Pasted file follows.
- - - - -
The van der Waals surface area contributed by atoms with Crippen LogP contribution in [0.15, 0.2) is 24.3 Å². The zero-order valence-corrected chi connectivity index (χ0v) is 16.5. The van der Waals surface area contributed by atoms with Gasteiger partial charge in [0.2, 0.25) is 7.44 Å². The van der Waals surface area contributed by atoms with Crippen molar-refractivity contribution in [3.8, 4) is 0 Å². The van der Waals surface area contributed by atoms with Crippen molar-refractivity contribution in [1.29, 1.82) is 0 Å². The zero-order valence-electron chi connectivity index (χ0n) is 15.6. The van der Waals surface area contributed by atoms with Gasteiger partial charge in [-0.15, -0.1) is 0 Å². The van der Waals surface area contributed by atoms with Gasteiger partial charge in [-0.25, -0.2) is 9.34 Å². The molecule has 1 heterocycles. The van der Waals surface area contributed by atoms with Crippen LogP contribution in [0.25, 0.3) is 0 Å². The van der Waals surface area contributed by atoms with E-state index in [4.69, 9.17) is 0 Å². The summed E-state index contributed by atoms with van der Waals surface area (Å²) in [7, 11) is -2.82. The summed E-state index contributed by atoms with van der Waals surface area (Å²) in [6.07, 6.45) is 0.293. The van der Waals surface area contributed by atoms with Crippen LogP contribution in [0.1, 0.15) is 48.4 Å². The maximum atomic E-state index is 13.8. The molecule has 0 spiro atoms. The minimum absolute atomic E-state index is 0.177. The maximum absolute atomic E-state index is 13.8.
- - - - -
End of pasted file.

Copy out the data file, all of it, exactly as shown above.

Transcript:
The van der Waals surface area contributed by atoms with Crippen LogP contribution in [0.15, 0.2) is 24.3 Å². The zero-order valence-corrected chi connectivity index (χ0v) is 16.5. The van der Waals surface area contributed by atoms with Gasteiger partial charge in [0.2, 0.25) is 7.44 Å². The van der Waals surface area contributed by atoms with Crippen molar-refractivity contribution in [3.8, 4) is 0 Å². The van der Waals surface area contributed by atoms with Crippen molar-refractivity contribution in [1.29, 1.82) is 0 Å². The zero-order valence-electron chi connectivity index (χ0n) is 15.6. The van der Waals surface area contributed by atoms with Gasteiger partial charge in [-0.15, -0.1) is 0 Å². The van der Waals surface area contributed by atoms with Gasteiger partial charge in [-0.25, -0.2) is 9.34 Å². The molecule has 1 heterocycles. The van der Waals surface area contributed by atoms with Crippen LogP contribution in [0.25, 0.3) is 0 Å². The van der Waals surface area contributed by atoms with E-state index in [4.69, 9.17) is 0 Å². The summed E-state index contributed by atoms with van der Waals surface area (Å²) in [7, 11) is -2.82. The summed E-state index contributed by atoms with van der Waals surface area (Å²) in [6.07, 6.45) is 0.293. The van der Waals surface area contributed by atoms with Crippen LogP contribution in [0.1, 0.15) is 48.4 Å². The maximum atomic E-state index is 13.8. The molecule has 0 spiro atoms. The minimum absolute atomic E-state index is 0.177. The maximum absolute atomic E-state index is 13.8.